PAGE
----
GALLERIES: Conquering kings in the people's name...
Friday September 13 2019
The figure stands mysterious and aloof against a backdrop of bamboo and trees.
With a body of pierced steel plate, there rises directly from its shoulders three heads, a towering crown or antlers.
They could be read as the different faces of kingship, the responsibilities of authority or as a garniture symbolising the horned god of the forest, a legend common to many cultures with its overtones of growth and fertility.
All-seeing heads, a crown or antlers, they amount to the same thing—statements of strength and the power to subdue.
This larger than life-size figure, the work of Peterson Kamwathi, is among the most memorable pieces in a sprawling exhibition of more than 200 sculptures by over 50 artists currently at the One-Off gallery in Rosslyn, Nairobi.
Cut from a 25mm thick sheet of mild steel and some 2.5 metres tall, its positioning in the gallery’s new sculpture garden enhances its authority.
Certainly the image of a man with antlers (believed by many to be the inspiration for royal crowns) is very old, with such figures drawn on cave walls, either as gods or as hunters disguised to slip into the herd.
They appear too in Celtic myth, North American and South Asian folklore and here in Africa too, with many horned masks and crests.
Is this sculpture simply then a celebration of power?
The clue lies in its title, Heavy Lies the Crown; a take on Shakespeare’s “Uneasy lies the head that wears the crown.”
Having first beguiled us with an icon we recognise from somewhere deep within our subconscious, Kamwathi has turned its meaning like a somersault so it becomes the opposite—a comment on the penalties for abusing the responsibilities of power.
Yet as something mystical and steeped in legend the work can also be enjoyed on a superficial level as a commanding piece of constructed sculpture, hard won from its material and ideally placed.
Formally, it is a logical development of Kamwathi’s obsession with the effects of negative space in recording the human form.
The piercings in this series, which began around 2012, echo the spaces between marks made by vigorous life drawing.
In fact Kamwathi sometimes refers to them as his “drawings in steel.”
They spring from a group of expressive studies made in 2011 with black ink on white paper, each a looser, more dynamic progression of his Queue drawings, which in retrospect, can now be seen as sculptures in ink.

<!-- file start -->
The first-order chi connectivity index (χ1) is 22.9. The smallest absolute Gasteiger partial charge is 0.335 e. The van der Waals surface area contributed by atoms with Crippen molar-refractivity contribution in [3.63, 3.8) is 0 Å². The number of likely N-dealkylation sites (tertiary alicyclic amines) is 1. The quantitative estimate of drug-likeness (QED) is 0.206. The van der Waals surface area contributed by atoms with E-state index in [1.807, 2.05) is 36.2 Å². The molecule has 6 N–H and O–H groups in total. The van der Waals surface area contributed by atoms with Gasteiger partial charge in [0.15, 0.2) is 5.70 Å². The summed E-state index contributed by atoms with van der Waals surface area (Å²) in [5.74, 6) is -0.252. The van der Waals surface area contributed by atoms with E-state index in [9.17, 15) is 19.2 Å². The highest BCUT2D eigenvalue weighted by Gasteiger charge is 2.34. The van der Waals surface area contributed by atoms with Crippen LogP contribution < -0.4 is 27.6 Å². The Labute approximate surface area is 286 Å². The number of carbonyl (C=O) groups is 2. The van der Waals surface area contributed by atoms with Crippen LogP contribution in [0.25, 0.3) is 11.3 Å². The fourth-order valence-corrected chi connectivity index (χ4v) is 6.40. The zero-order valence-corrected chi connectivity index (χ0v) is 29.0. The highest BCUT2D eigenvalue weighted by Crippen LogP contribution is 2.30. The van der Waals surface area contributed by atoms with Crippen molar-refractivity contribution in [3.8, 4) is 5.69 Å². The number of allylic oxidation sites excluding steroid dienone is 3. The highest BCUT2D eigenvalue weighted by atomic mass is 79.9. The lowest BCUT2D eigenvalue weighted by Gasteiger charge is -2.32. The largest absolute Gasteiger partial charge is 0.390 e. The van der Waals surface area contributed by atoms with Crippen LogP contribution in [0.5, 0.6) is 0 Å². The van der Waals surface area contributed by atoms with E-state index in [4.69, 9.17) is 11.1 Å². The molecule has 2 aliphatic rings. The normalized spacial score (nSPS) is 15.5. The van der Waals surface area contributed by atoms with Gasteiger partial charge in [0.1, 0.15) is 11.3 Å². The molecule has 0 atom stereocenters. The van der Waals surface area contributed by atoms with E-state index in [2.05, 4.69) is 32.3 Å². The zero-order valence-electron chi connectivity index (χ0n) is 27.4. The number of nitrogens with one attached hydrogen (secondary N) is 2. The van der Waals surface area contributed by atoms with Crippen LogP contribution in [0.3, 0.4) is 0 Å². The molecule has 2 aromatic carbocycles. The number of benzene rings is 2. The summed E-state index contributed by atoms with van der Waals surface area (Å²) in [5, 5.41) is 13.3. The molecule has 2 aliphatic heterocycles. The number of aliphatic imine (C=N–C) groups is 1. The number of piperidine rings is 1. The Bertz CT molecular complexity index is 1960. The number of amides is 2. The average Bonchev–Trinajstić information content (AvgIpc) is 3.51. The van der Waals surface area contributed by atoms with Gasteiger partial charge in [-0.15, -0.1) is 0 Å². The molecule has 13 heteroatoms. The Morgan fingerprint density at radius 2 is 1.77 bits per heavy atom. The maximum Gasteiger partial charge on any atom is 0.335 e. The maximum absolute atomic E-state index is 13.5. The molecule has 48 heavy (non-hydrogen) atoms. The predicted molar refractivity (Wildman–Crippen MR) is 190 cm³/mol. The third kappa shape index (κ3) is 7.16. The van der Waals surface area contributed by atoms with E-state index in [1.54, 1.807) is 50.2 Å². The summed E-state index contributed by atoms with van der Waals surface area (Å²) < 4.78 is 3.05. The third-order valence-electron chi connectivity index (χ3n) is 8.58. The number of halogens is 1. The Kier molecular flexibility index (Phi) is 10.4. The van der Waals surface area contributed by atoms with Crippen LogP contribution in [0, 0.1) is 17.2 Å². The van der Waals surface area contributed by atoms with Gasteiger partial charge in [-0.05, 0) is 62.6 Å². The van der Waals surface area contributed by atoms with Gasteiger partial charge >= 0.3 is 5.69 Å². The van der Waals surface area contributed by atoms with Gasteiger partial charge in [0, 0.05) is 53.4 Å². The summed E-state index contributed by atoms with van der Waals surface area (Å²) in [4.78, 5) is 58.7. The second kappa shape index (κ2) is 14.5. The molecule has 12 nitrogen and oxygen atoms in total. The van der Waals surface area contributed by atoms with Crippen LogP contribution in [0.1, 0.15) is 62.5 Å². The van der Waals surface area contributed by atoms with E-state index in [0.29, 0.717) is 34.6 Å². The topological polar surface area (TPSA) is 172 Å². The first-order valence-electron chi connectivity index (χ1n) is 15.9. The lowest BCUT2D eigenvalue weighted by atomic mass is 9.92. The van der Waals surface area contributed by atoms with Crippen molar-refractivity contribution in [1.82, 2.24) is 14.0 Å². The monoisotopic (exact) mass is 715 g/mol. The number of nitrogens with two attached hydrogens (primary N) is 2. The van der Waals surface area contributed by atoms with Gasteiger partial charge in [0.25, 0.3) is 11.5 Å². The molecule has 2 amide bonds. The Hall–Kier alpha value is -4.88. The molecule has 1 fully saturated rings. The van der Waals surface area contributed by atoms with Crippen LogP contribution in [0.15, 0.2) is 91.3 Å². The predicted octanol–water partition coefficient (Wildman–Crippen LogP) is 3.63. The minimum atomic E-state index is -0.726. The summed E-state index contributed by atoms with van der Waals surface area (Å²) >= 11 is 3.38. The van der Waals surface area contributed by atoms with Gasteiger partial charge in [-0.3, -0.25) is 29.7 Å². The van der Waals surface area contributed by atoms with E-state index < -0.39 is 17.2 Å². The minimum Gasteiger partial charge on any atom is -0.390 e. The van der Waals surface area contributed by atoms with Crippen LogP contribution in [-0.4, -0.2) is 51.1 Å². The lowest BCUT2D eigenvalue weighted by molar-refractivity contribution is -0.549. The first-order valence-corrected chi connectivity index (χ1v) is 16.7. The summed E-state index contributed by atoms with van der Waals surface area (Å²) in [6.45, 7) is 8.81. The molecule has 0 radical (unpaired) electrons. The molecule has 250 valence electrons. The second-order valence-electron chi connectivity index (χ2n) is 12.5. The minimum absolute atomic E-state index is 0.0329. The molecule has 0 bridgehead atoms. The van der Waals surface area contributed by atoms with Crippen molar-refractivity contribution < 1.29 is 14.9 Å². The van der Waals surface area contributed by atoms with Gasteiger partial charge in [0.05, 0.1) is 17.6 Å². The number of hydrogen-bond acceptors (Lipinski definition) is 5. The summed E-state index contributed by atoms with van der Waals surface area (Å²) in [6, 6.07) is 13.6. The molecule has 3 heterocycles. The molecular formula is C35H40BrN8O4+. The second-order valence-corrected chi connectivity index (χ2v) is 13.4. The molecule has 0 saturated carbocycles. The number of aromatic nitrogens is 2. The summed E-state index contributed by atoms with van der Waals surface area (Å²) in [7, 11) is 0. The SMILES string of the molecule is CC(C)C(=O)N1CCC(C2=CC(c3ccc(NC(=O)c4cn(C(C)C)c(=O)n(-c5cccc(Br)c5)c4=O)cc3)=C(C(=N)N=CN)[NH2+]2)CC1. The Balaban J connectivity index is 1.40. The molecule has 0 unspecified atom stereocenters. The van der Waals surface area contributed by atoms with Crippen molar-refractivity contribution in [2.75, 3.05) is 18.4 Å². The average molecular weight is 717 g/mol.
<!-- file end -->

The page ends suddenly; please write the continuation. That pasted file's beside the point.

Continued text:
The steel we see therefore is a literal copy of the strokes of his heavily loaded Chinese brush, as he caught the poses and volumes of his models.
Kamwathi transferred these drawings to steel plates and then cut them out by laser to make a number of maquettes around 30cm tall in which the shadows they cast precisely echoed the original drawings.
Next came a group of six figures, each of around 1.2 metres called Study for Monument to an Incomplete Rainbow.
Gaily painted they were exhibited first at the official residence of the Belgian ambassador in December 2012 and later at the One-Off before being sold to a private collector.
In early 2015 Kamwathi developed Viewfinders, his 12 over-life-size outdoor sculptures commissioned for the Garden City Mall off Thika Road, Nairobi, where they still stand.
From sheets of steel he cut out and removed the figures, their existence revealed only by the voids they once occupied.
That same year he developed the cutouts as a cluster of positive figures around 2.4 metres tall. They were unpainted and left to patinate with rust.
In some of these the cutting was more stylised yet still based on his drawings.
But now with Heavy Lies the Crown—some eight years after those first drawings—Kamwathi moves forward to a clear declaration of the responsibilities that go with authority.
Bolted together with its construction clearly visible, Heavy Lies the Crown indicates the artist’s acceptance of the physical artifice of sculpture but could also be seen as a suggestion that the imposition of unelected power and arbitrary authority can also be proved to be an artifice.
In this sculpture the body is silver grey, referencing the bark of the surrounding eucalyptus trees; the piercings leave the steel a stylised tracery of branches while the dramatic crest is left to rust, further differentiating it as costume.
As either all-seeing head, crown or antlers it proclaims the right to rule, while a broad reading of the title reminds us that even a figure as apparently mighty as this can be brought down by the people’s will.
In this Kamwathi is continuing the prosyletising that underpins most of his work; a social commentary we first saw in his Sitting Allowance series of charcoals that followed the Post Election Violence of 2007.
What it also shows us is that this restless, technically gifted artist is constantly searching to express new ideas; adapting and developing his past work to extend his practice.
Which is why Kamwathi’s output is so intellectually elegant, interesting, sought after and ultimately so important.